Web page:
By Rebecca Mieliwocki, 2012 National Teacher of the Year
I’ve envied people who had whirlwind lives, traveled, and were big decision makers in their fields. I had that kind of year since I was named the National Teacher of the Year by President Obama in the White House, and it’s been nothing short of an incredible experience. I’ve traveled to nearly every state in the union, participated in conversations at the highest levels of power, listened to great thinkers in education, and spoken to nearly every kind of group there is. It’s been the journey of a lifetime, and I appreciate sharing my big takeaways.
Rankings mean very little if the race isn’t one we care to win anyway.
Part of my year involves international travel to see the classrooms in the countries that routinely best us on international assessments. I toured the top schools in Russia, Beijing and Shanghai, China, Japan, and Singapore. I went to see their greener grass; what I saw shocked me.
I was always told these nations simply teach to the test, but I thought that answer to be simplistic. Sure enough, I witnessed drill-and-kill instruction, teacher-centered rote learning and memorization activities. I didn’t see art, music, sports, field trips, robust technologies, or anything, really, that is the hallmark of a full and enriching education.
In meetings with students, teachers, professors and parents, it was clear that while they were proud to be No. 1, they were not happy, and they knew that simply acing tests does not set their children up to succeed in this world.
I was treated like royalty and asked how we do what we do. How do we teach so creatively, and how do we teach kids to be creative? How do we use team structures and collaboration in our classrooms so well? How do we make such nimble thinkers of our students, capable of handling abstract thought, divergent thinking, and multiple solutions to problems? These are all 21st century competencies, and they know their students don’t have them.
Ours do. And yet, we stand at 15th on international rankings. Do we really want to be No. 1 if it means we abandon all that we offer our kids? That’s not a race I care to win.
Can we shore up our schools, raise learning standards, and push our academic programs to be even better? Absolutely.
I went looking for greener grass and came home prouder than ever that our own grass, the way we educate children here at home, is a spectacular, unique, and highly coveted shade all its own.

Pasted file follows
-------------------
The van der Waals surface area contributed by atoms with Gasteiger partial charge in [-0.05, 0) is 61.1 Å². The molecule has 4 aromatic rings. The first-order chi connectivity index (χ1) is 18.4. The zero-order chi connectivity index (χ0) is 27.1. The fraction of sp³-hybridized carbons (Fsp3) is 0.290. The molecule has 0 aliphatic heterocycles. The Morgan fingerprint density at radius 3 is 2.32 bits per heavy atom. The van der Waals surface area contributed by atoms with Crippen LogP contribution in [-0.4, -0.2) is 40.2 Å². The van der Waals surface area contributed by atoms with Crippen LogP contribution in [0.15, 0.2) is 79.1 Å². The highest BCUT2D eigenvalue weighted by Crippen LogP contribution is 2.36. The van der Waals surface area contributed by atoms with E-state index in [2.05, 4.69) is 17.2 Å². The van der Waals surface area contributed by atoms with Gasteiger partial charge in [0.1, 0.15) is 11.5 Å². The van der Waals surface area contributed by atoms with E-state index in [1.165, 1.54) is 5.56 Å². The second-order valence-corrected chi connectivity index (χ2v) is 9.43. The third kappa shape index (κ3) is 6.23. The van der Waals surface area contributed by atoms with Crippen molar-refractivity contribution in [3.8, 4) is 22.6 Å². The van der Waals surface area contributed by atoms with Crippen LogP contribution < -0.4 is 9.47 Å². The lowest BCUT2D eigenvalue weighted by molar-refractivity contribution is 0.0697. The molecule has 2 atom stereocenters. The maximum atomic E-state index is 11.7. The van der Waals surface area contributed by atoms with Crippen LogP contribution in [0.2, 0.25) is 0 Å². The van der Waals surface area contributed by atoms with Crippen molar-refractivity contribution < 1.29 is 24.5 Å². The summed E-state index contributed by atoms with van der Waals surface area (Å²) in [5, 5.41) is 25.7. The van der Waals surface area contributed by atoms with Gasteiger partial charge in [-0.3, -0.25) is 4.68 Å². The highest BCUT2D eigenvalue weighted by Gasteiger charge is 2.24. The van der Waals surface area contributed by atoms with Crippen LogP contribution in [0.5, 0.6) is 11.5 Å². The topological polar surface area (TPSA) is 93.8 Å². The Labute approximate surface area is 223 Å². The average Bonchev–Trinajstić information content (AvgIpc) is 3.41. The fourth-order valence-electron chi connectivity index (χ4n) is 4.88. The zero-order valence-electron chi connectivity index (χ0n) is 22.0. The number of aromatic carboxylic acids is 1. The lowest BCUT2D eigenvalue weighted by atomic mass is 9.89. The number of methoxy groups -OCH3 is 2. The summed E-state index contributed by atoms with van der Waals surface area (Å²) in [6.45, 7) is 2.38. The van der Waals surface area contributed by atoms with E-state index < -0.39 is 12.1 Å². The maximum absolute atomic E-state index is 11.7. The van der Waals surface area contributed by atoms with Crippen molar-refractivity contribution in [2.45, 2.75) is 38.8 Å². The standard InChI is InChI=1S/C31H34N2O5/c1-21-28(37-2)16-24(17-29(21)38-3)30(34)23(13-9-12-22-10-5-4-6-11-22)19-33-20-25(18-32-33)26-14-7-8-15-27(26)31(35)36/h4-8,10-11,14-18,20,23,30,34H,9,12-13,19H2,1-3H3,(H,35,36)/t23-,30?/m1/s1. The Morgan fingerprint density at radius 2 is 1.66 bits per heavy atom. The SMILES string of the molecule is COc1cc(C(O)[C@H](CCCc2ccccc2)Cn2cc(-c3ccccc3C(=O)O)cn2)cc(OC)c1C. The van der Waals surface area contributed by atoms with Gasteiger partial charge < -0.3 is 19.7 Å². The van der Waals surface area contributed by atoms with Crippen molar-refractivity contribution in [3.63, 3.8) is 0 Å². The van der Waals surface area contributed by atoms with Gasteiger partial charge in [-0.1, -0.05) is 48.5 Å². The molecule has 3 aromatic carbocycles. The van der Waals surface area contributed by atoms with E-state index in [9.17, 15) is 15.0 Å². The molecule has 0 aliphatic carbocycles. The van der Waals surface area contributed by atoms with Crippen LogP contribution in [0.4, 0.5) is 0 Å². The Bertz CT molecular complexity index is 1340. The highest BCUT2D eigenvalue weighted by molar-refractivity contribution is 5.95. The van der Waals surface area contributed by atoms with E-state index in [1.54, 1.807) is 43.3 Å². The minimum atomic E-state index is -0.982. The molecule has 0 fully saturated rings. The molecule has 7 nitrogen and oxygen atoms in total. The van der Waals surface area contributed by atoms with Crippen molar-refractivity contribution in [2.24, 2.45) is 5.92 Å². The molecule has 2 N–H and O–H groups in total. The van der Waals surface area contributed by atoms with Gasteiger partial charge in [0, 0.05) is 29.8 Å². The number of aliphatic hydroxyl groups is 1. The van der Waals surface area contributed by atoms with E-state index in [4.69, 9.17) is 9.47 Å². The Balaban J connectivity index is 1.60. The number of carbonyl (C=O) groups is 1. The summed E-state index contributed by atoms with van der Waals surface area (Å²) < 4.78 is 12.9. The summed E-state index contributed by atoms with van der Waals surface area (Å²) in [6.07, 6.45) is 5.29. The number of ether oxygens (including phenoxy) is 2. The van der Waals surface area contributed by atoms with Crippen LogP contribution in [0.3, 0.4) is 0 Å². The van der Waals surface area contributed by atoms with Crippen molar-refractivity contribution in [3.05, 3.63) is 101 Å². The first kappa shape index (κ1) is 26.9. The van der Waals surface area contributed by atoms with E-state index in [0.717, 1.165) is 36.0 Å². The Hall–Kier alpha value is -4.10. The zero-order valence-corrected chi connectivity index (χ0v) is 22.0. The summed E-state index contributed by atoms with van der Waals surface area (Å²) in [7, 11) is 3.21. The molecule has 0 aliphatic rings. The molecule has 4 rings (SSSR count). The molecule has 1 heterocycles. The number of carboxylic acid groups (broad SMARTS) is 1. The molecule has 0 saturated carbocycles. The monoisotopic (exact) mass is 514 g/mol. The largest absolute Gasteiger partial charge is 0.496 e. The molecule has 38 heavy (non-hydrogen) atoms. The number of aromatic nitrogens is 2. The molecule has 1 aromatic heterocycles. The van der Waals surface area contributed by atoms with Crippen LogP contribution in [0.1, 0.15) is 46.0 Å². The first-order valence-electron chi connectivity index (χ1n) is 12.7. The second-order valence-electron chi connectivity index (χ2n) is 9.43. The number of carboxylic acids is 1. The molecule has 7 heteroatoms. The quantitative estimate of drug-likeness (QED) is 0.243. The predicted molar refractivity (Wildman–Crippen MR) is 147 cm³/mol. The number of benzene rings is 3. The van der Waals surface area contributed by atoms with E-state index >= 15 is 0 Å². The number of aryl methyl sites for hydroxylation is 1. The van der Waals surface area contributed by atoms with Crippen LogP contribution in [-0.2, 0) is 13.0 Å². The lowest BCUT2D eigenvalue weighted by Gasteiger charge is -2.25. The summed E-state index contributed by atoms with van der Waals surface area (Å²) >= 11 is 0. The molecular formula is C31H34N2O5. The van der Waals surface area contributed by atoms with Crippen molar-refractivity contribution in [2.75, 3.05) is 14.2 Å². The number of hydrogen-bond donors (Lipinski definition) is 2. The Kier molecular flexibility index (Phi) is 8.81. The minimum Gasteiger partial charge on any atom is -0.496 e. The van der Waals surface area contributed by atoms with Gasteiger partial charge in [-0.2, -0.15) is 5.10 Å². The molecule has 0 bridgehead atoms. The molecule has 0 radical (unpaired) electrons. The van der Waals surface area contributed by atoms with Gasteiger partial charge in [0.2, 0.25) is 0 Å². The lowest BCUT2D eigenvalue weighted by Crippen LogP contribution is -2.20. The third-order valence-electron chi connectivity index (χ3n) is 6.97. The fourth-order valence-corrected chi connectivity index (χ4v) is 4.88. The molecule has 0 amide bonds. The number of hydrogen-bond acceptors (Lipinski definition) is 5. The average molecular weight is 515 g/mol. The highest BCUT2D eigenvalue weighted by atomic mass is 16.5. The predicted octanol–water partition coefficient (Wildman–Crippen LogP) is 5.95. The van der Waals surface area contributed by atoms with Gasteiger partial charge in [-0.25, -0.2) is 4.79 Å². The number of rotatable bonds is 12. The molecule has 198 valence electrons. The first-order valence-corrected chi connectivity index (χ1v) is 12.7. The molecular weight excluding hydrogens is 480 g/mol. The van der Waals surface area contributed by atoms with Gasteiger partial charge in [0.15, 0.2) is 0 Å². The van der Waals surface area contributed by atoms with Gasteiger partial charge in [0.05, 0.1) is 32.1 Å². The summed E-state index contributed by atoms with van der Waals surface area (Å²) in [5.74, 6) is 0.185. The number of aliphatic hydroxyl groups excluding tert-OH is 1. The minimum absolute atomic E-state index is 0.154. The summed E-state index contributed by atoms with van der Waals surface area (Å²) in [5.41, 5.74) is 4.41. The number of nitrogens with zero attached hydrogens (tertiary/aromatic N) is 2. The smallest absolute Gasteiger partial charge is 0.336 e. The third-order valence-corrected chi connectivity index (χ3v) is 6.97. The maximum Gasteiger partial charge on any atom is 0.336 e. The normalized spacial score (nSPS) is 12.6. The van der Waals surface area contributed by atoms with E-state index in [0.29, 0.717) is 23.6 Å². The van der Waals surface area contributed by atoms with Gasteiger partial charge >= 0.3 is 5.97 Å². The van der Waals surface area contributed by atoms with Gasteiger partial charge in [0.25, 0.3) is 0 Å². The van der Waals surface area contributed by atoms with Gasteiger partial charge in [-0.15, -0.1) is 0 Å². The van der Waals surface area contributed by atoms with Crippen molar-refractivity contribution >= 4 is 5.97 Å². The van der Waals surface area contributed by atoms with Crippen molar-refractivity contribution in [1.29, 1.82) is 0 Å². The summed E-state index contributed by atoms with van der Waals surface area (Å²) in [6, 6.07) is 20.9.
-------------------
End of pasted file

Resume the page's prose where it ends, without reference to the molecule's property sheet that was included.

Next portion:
American teachers are amazing.
I met incredible teachers from Seattle to Sanibel Island and I’ll tell you this: We are in such good shape! If you thought things were as dire as folks tell you, they are not. Teams of educators are teaching dynamically, using technology in ways that amaze me and frankly, boggle my mind. Teachers are asking more of their kids, having them reach out across the planet and do good work.
I am blown away by the passion, the purpose, the professionalism and the urgency I see in the work done by American teachers. Before this year, I was sure there were lots of good teachers in this country. Now I know it for a fact. We might not have a perfect system and perfect teachers everywhere, but the great teaching out there cannot be denied. This makes me so proud.
The wounds of a decade of teacher bashing are painfully visible.
There’s a moment in my speeches where I get a tad sappy about my love for my job and for teachers in general. I admit to the pain and the struggle of it all, the worry I’m not doing it right, the exhilaration of a lesson gone right, the joy of a child who succeeds.
I share how heartbreaking it is to be the focus of anger and blame and frustration from the media and some of my fellow Americans. I end my speeches positively, always, and afterward there is always a long line of teachers, young and old, who wait for me and just fall into my arms crying. The pain of going through what we have, on top of the tremendously challenging work itself, has pushed so many to despair that it’s visible on the outside.
Whether a teacher stops speaking up and instead isolates, or whether they cry out and rally with colleagues, or whether they just keep on keeping on, every teacher, even the most optimistic among us, has the scars to show for a decade of blame and teacher bashing.
I’m thunderstruck by our resilience, our stalwartness, and our refusal to be who they expect us to be. It may take a while to turn the conversation around, but we are getting there.